Przemysław Branas’ video created for last year’s VIEWS 2017 exhibition at the Zachęta National Gallery in Warsaw develops an oneiric collage of motifs, sites and situations that portrays the continuity of violence at the intersection of art and politics. Consisting – for the most part – of a single shot, the film begins by returning to a 1900 oil painting of one of the greatest Polish men of letters, Stefan Żeromski. Yet, just as important as the portrayed writer, is the maker of the painting: Eligiusz Niewiadomski (1869–1923), an artist, a post-WWI nationalist, and – last but not least – an assassin. On 16 December 1922, at an exhibition opening at the Zachęta – the very same place where Branas’ film premiered – Niewiadomski fatally shot the first president of independent Poland, Gabriel Narutowicz.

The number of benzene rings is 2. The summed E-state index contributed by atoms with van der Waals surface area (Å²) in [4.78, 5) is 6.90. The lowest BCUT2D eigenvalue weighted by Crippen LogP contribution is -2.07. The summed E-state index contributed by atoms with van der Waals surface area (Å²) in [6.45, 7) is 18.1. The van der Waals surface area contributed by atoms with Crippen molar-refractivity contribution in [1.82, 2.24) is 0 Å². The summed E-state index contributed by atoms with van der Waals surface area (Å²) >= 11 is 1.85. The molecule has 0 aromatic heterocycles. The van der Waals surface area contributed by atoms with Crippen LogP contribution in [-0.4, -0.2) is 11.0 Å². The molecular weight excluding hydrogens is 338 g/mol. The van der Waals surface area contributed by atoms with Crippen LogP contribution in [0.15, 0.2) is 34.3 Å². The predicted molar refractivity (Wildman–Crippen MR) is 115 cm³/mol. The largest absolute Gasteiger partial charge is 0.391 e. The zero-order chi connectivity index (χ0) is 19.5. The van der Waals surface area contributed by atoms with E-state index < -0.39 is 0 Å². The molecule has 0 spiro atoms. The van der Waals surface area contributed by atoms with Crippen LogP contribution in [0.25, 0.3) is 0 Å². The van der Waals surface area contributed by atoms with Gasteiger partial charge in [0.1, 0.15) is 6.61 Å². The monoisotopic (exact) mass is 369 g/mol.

The camera pans unhurriedly around an exhibition room with a museum guard, while the artist himself traverses it slowly, passing by two women engaged in conversation (Zachęta director Hanna Wróblewska and Views 2017 exhibition curator Dorota Monkiewicz), one of whom confronts us with a mysterious gaze. We slowly begin to feel tension building up as their eyes turn towards a rifleman aiming at the artist in the corner of the room. Then the presence of yet another armed man is revealed, whose attire and posture bear a striking resemblance to the iconic image of Turkish police officer Mevlüt Mert Altıntaş taken moments after he had assassinated the Russian ambassador to Turkey Andrei Karlov at an art exhibition opening in Ankara, on the 19th of December 2016. The Turkish gunman fires no shots here, yet as the film draws to a close, we realize that someone will indeed get hurt. The artist patiently yet tensely awaits a carefully measured shot from the rifle, which is finally administered. As Chris Burden’s performance Shoot from 1971 is thus re-enacted, the Zachęta building once again becomes a site of violence.